The Democratic .44 Mag and the GOP’s Magical 8-Ball.

One of the saddest things about the Crap-and-Trade Bill being passed through the House is how little it would have taken to stop it. Final vote was 219-212.

In the final tally of party betrayals, 44 Democrats voted "nay" and 8 Republicans voted "aye." Surprisingly, if 4 or more of those 8 Republicans would have voted along party lines, HR 2454, or the American Clean Energy and Security Act, would have been defeated. At the least, sending it back to the drawing board if not down the toilet, forever.

Another interesting note coming from Truth and Reason, out of the 52 member Democratic conservative Blue Dog caucus in the House, 22 voted for HR 2454.

If this bill is not resoundingly stopped in the Senate the long term economic cost stands to be painful. As pointed out by the Heritage Foundation's, Senior Policy Analyst for Energy and Environment, Ben Lieberman in his testimony before the Senate Republican Conference .

What are those costs? According to the analysis we conducted at The Heritage Foundation, which is attached to my written statement, the higher energy costs kick in as soon as the bill's provisions take effect in 2012. For a household of four, energy costs go up $436 that year, and they eventually reach $1,241 in 2035 and average $829 annually over that span. Electricity costs go up 90 percent by 2035, gasoline by 58 percent, and natural gas by 55 percent by 2035. The cumulative higher energy costs for a family of four by then will be nearly $20,000.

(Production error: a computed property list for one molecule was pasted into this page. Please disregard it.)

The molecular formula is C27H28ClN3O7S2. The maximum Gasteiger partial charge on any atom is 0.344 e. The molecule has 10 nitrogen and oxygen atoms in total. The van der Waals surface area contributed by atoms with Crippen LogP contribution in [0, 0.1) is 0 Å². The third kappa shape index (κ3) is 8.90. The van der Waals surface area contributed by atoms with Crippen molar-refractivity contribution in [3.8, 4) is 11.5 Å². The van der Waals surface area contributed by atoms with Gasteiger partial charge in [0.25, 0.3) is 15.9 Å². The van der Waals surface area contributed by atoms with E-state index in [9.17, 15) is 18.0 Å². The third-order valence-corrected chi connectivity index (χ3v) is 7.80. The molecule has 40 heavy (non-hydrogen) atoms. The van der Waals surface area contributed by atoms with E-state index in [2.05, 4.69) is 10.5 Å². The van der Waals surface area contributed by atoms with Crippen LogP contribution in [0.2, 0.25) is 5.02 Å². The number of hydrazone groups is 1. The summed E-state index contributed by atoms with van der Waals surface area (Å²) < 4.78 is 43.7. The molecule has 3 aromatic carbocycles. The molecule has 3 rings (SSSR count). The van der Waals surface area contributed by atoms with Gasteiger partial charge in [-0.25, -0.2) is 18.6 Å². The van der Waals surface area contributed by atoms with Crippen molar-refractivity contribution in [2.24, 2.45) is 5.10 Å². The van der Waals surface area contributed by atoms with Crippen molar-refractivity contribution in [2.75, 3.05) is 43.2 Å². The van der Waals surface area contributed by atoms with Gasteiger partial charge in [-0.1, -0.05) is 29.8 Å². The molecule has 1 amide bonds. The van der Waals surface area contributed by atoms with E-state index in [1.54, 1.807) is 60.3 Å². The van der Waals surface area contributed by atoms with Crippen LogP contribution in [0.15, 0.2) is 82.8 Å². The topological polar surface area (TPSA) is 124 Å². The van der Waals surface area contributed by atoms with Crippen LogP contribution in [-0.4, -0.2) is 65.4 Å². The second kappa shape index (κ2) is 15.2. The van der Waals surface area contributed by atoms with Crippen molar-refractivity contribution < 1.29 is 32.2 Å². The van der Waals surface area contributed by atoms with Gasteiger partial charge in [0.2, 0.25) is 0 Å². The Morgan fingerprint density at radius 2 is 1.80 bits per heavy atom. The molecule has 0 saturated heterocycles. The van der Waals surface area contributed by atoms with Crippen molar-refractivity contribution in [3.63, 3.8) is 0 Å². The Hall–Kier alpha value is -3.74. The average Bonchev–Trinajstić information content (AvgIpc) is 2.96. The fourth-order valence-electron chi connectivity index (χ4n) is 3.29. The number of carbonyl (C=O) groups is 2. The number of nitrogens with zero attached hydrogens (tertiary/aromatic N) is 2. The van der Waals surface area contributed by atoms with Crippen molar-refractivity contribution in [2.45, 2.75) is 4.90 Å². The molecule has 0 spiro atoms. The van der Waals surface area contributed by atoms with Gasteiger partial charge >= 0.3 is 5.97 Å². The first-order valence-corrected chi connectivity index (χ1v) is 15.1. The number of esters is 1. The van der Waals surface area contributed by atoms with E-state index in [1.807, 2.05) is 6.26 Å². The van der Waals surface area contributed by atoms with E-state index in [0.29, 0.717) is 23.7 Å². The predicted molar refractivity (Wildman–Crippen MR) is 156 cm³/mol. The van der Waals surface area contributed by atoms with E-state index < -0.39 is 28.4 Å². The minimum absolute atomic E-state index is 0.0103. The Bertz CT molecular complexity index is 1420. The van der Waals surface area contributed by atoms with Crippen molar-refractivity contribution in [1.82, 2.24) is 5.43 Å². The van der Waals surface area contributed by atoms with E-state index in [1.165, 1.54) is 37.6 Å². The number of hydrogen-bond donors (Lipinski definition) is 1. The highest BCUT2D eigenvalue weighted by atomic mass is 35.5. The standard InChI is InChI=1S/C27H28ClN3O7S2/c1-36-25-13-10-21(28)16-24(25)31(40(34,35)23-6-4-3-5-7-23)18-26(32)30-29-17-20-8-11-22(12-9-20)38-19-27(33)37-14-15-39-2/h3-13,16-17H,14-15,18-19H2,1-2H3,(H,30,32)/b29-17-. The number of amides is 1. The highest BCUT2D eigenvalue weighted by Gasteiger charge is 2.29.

Given that hardly any of the Representatives read the bill, or its amendment, in their entirety. Or that many Americans, mostly Democrats and Independents, even know what cap and trade is or the economic impact it could incur. The ignorance that is attached to this monstrosity should not be that surprising.

It is incumbent upon the American voter to demand a reasonable and well thought out piece of legislation that matches their future energy and environemental needs. No one, in their right minds,  should be against clean air, clean water, or the best energy innovations American ingenuity can offer. However, these needs should not be used, by public officials,  as propaganda to garner support for central planning styled legislation that will eventually curtail our freedoms or pocket books. It seems more and more that this is about power and control for a few rather than the needs of many.

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Hear, hear.

This is what we need: to reject the populism that denies climate change and peak oil altogether, and embrace the individualism that believes the free-market can do a better job of fixing it than can the government.

how different do you see this as

than emission standards? often companies are unable to make changes that they should, simply because they are economically inefficient at small scales...

gov't ain't always the problem -- sometimes it gives a GREAT return on investment.